This is my minimum and does not mean that you absolutely have to stop the smoke at the halfway point. This is just what I have found and seems to be the minimum amount of smoke needed to create a good smoke ring and great flavor.
As long as you keep the smoke light, you can apply smoke to brisket for the entire time. You may find that you like only 30 minutes of smoke and that is fine too. You have to figure out some of these things by practicing your craft.
I like to use hickory, pecan or oak on briskets although I have also used cherry and even mesquite with excellent results.
In case you are wondering, it is perfectly fine to finish cooking the brisket in the home oven at 225-240°F once you are done applying smoke. Be sure to place it in a large foil pan to protect the house oven from any leakage issues.
If you have not experienced this then perhaps you've heard folks talk about it. Something happens when briskets hit about 160°F. The temperature just stops going up for a few hours and it just sort of stalls out. We know that this is a result of liquids pooling on the top of the brisket and the evaporation begins to cool the brisket preventing it from rising in temperature for a while.
You can expect this to happen and most of the time it does. A great way to prevent this and/or to at least speed up the cooking process is to wrap the brisket in foil or butcher paper at about 160°F.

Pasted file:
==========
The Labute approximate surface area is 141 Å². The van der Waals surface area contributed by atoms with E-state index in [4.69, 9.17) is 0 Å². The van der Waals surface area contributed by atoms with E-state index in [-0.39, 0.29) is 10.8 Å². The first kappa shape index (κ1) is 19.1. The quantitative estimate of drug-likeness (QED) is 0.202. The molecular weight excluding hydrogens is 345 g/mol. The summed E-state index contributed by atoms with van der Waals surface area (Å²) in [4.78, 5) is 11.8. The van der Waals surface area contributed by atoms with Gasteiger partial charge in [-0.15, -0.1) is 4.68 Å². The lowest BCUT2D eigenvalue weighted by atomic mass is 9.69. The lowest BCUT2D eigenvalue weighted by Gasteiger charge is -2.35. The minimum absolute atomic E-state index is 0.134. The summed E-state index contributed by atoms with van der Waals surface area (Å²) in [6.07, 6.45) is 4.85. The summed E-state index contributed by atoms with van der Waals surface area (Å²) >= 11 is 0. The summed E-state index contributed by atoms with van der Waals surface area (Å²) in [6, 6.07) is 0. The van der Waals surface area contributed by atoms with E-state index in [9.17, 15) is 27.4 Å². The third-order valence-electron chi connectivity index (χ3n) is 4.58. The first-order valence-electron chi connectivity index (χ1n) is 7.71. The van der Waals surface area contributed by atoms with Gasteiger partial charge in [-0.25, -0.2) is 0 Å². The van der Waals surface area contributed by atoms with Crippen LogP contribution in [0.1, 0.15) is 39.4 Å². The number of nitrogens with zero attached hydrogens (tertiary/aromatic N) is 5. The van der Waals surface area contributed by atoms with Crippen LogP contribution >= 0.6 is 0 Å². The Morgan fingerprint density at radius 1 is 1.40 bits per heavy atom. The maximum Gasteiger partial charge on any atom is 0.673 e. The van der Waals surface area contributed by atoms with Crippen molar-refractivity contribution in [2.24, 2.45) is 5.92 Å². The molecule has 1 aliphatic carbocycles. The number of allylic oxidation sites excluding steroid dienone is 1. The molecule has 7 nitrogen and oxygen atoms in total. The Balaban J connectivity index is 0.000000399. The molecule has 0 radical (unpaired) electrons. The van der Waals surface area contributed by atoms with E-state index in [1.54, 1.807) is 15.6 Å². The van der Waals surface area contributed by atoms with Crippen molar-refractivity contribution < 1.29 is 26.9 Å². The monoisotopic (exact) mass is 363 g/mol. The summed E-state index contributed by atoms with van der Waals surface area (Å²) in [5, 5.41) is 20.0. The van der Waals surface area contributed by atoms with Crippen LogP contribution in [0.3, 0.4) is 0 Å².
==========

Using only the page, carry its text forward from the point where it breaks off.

I like butcher paper better than foil as it keeps the brisket crust from getting soggy. This is only an issue if you prefer the crust to be.. well, crusty and not soft.
Many folks do not wrap the brisket at all. This is fine and you just have to prepare to be patient as the brisket does it's thing. I can't say that foil makes a brisket better as I have not experienced this but it does cut off some of that stall time.
This can depend on the brisket and as I mentioned above, there is some “feel” to knowing when a brisket is done but in my experience, for a super tender brisket, I recommend taking it all the way to 200°F.
When a brisket is done, the meat will not resist a blunt object being pushed through it. I usually check the temperature with a thermapen and the resistance with which the probe goes into the meat and then comes back out lets me know how close it is to being finished.
It should be like a knife in hot butter.. almost no resistance at all.
If you did not wrap the brisket while it was cooking, I highly recommend wrapping it and placing it in an insulated cooler for a couple of hours once it's finished cooking.